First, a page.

Common Emitter Amplifier design & Simulation LTspice - help needed

Thread Starter

mishra87

Joined Jan 17, 2016
947
Hello Guys,
I started designing the common emitter amplifier with below specification.
Design Specification :
VCC = 12V
IC = 4mA
AVOL = 70

I have done some calculation to find all values needed in below circuit. When i run the simulation i found the gain of amplifier is 4.
I have expected the output voltage is 50mV*70 = 3.5Vpeak.
Could anyone figure the reason why the gain is only 4 ?

How do i can find close loop gain ?

Many thanks
1636827516177.png
1636827540641.png
 

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Thread Starter

mishra87

Joined Jan 17, 2016
947
Hello All,

Thanks for your suggestion.

After going through all your suggestions, i still have not found answer what i was trying to understand.
Please forgive if i am missing something here in my understanding...

1. Input = 50mVpeak, output = 200mV
How do i calculate the gain ?

2. All component value calculated for below..
VCC = 12V
IC = 4mA
AVOL = 70

3. I expect the output = AVOL * Input = 70*50mV = 3.5Vpeak.
 

Audioguru again

Joined Oct 21, 2019
4,129
Your simulation result is not distorting.
A transistor with no negative feedback and with a fairly high output level is not linear so it produces distortion.
My simulation of your circuit shows severe distortion. Here it is again with distortion and with very low distortion.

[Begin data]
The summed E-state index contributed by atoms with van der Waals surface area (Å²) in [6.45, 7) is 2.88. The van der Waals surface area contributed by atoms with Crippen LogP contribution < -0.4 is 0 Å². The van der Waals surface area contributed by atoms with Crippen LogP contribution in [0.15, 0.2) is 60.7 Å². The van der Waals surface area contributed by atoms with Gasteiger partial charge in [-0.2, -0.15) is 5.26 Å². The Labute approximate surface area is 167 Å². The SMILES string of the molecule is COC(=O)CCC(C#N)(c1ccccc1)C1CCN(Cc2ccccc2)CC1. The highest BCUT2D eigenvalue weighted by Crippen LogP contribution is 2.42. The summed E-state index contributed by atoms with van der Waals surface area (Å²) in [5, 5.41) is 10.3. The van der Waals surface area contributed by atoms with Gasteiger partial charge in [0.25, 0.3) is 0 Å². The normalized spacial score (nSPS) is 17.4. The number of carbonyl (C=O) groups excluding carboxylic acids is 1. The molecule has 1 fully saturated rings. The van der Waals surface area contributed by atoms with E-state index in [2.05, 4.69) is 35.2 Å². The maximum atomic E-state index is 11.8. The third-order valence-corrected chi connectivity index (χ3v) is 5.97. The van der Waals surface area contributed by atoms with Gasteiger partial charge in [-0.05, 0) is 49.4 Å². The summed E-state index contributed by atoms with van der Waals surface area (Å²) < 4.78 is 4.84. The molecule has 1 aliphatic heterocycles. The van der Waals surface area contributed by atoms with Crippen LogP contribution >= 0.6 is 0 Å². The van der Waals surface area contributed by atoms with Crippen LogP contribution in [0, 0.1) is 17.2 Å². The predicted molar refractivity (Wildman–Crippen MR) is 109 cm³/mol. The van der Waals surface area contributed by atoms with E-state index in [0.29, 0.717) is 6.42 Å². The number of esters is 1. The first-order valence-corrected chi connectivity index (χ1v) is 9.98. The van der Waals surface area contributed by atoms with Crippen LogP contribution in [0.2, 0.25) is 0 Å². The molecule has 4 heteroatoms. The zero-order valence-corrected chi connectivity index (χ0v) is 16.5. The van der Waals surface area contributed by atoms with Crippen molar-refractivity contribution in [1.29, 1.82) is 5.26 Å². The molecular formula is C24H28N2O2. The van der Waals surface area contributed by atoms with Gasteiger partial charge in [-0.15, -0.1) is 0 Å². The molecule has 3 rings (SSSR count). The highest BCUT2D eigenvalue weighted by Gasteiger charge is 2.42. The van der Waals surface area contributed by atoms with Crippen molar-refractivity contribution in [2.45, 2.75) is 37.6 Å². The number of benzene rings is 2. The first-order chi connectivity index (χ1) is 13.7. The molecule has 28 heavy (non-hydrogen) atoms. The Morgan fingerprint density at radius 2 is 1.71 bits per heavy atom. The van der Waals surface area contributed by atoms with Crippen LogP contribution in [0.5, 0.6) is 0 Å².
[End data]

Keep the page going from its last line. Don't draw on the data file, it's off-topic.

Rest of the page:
EDIT: I corrected the scale of the distorted signal:
 

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Last edited:

Jony130

Joined Feb 17, 2009
5,292
You did not provide enough room for the voltage to swing at the collector. Your DC voltage collector is Vc = 12V - 4mA * 437.5Ω = 10.2V.
Therefore 10.2 +/- 3.5V = 13.7V....6.7V how can the voltage at the collector be large than Vcc? And this is why you are getting distorted waveform.
Also, the C5 capacitor value is wrong (too small).
You forgot about hoe and the Early effect in your calculations.
What about the BJT parameter spread? And this is why your precise calculations are worthless.
 

Audioguru again

Joined Oct 21, 2019
4,129
Not only the collector voltage is too high but the emitter resistor value is so high that it throws away 1/3rd of the 12V supply voltage.
I agree that the wrong base biasing causes the collector DC voltage to be too high.
The collector voltage is far from clipping, the distortion is caused by having no negative feedback to reduce it, but negative feedback also reduces the gain.
 

Thread Starter

mishra87

Joined Jan 17, 2016
947
A transistor with no negative feedback and with a fairly high output level is not linear so it produces distortion.
My simulation of your circuit shows severe distortion. Here it is again with distortion and with very low distortion.
EDIT: I corrected the scale of the distorted signal:
Hello ,
Thanks.

This time your signal is looking good.
Could you please share LTspice to see the changes you have made.
You have attached only output waveform.

Cheers
 
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